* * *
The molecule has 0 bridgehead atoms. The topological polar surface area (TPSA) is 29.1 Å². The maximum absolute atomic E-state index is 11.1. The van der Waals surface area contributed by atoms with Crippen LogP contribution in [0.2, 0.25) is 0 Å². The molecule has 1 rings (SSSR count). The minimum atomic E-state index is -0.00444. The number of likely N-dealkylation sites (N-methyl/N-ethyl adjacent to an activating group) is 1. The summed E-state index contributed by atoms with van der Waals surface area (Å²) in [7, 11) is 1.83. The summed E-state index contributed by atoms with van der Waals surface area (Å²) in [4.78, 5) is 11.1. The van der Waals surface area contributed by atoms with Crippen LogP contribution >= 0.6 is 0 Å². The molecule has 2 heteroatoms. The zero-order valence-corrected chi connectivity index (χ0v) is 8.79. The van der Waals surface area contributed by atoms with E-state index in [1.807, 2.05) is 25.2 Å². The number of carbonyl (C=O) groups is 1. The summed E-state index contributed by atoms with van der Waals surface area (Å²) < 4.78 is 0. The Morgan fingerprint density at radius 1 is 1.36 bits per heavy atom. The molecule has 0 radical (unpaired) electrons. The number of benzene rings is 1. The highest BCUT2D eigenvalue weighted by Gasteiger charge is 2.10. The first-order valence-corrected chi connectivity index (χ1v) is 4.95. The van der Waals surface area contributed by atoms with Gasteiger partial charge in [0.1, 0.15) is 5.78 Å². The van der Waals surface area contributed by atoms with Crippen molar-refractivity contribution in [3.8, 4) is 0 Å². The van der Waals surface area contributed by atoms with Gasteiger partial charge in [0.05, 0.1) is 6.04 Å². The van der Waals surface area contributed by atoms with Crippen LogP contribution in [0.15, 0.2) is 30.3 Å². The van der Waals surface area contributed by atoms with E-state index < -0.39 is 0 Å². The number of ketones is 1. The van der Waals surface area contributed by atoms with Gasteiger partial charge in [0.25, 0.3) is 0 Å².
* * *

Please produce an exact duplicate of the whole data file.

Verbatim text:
The molecule has 0 bridgehead atoms. The topological polar surface area (TPSA) is 29.1 Å². The maximum absolute atomic E-state index is 11.1. The van der Waals surface area contributed by atoms with Crippen LogP contribution in [0.2, 0.25) is 0 Å². The molecule has 1 rings (SSSR count). The minimum atomic E-state index is -0.00444. The number of likely N-dealkylation sites (N-methyl/N-ethyl adjacent to an activating group) is 1. The summed E-state index contributed by atoms with van der Waals surface area (Å²) in [7, 11) is 1.83. The summed E-state index contributed by atoms with van der Waals surface area (Å²) in [4.78, 5) is 11.1. The van der Waals surface area contributed by atoms with Crippen LogP contribution >= 0.6 is 0 Å². The molecule has 2 heteroatoms. The zero-order valence-corrected chi connectivity index (χ0v) is 8.79. The van der Waals surface area contributed by atoms with E-state index in [1.807, 2.05) is 25.2 Å². The number of carbonyl (C=O) groups is 1. The summed E-state index contributed by atoms with van der Waals surface area (Å²) < 4.78 is 0. The Morgan fingerprint density at radius 1 is 1.36 bits per heavy atom. The molecule has 0 radical (unpaired) electrons. The number of benzene rings is 1. The highest BCUT2D eigenvalue weighted by Gasteiger charge is 2.10. The first-order valence-corrected chi connectivity index (χ1v) is 4.95. The van der Waals surface area contributed by atoms with Gasteiger partial charge in [0.1, 0.15) is 5.78 Å². The van der Waals surface area contributed by atoms with Crippen molar-refractivity contribution in [3.8, 4) is 0 Å². The van der Waals surface area contributed by atoms with Gasteiger partial charge in [0.05, 0.1) is 6.04 Å². The van der Waals surface area contributed by atoms with Crippen LogP contribution in [0.15, 0.2) is 30.3 Å². The van der Waals surface area contributed by atoms with E-state index < -0.39 is 0 Å². The number of ketones is 1. The van der Waals surface area contributed by atoms with Gasteiger partial charge in [0.25, 0.3) is 0 Å².